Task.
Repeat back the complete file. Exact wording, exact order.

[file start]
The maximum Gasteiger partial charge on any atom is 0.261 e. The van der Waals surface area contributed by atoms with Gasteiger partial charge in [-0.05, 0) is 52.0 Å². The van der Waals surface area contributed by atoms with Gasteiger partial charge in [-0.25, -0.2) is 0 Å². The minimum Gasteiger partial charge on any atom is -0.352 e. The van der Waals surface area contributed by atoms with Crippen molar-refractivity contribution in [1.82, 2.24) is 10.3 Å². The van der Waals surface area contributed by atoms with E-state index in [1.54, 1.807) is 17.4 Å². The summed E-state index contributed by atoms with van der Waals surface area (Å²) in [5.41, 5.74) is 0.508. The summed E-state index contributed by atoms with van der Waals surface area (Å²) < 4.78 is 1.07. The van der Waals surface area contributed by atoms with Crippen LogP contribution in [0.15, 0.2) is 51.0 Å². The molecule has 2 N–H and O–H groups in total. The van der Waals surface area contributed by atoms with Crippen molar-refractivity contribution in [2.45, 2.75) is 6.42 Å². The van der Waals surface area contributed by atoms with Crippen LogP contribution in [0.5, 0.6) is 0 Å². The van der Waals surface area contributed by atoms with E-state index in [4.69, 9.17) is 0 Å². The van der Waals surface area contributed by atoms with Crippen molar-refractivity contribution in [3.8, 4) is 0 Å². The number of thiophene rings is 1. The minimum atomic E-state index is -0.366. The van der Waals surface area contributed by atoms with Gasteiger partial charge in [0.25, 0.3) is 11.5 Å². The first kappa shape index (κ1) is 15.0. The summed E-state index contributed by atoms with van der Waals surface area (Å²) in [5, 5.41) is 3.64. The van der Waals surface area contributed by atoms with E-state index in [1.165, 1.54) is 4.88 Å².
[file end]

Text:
The maximum Gasteiger partial charge on any atom is 0.261 e. The van der Waals surface area contributed by atoms with Gasteiger partial charge in [-0.05, 0) is 52.0 Å². The van der Waals surface area contributed by atoms with Gasteiger partial charge in [-0.25, -0.2) is 0 Å². The minimum Gasteiger partial charge on any atom is -0.352 e. The van der Waals surface area contributed by atoms with Crippen molar-refractivity contribution in [1.82, 2.24) is 10.3 Å². The van der Waals surface area contributed by atoms with E-state index in [1.54, 1.807) is 17.4 Å². The summed E-state index contributed by atoms with van der Waals surface area (Å²) in [5.41, 5.74) is 0.508. The summed E-state index contributed by atoms with van der Waals surface area (Å²) < 4.78 is 1.07. The van der Waals surface area contributed by atoms with Crippen LogP contribution in [0.15, 0.2) is 51.0 Å². The molecule has 2 N–H and O–H groups in total. The van der Waals surface area contributed by atoms with Crippen molar-refractivity contribution in [2.45, 2.75) is 6.42 Å². The van der Waals surface area contributed by atoms with Crippen LogP contribution in [0.5, 0.6) is 0 Å². The van der Waals surface area contributed by atoms with E-state index in [4.69, 9.17) is 0 Å². The van der Waals surface area contributed by atoms with Crippen molar-refractivity contribution in [3.8, 4) is 0 Å². The number of thiophene rings is 1. The minimum atomic E-state index is -0.366. The van der Waals surface area contributed by atoms with Gasteiger partial charge in [0.25, 0.3) is 11.5 Å². The first kappa shape index (κ1) is 15.0. The summed E-state index contributed by atoms with van der Waals surface area (Å²) in [5, 5.41) is 3.64. The van der Waals surface area contributed by atoms with E-state index in [1.165, 1.54) is 4.88 Å².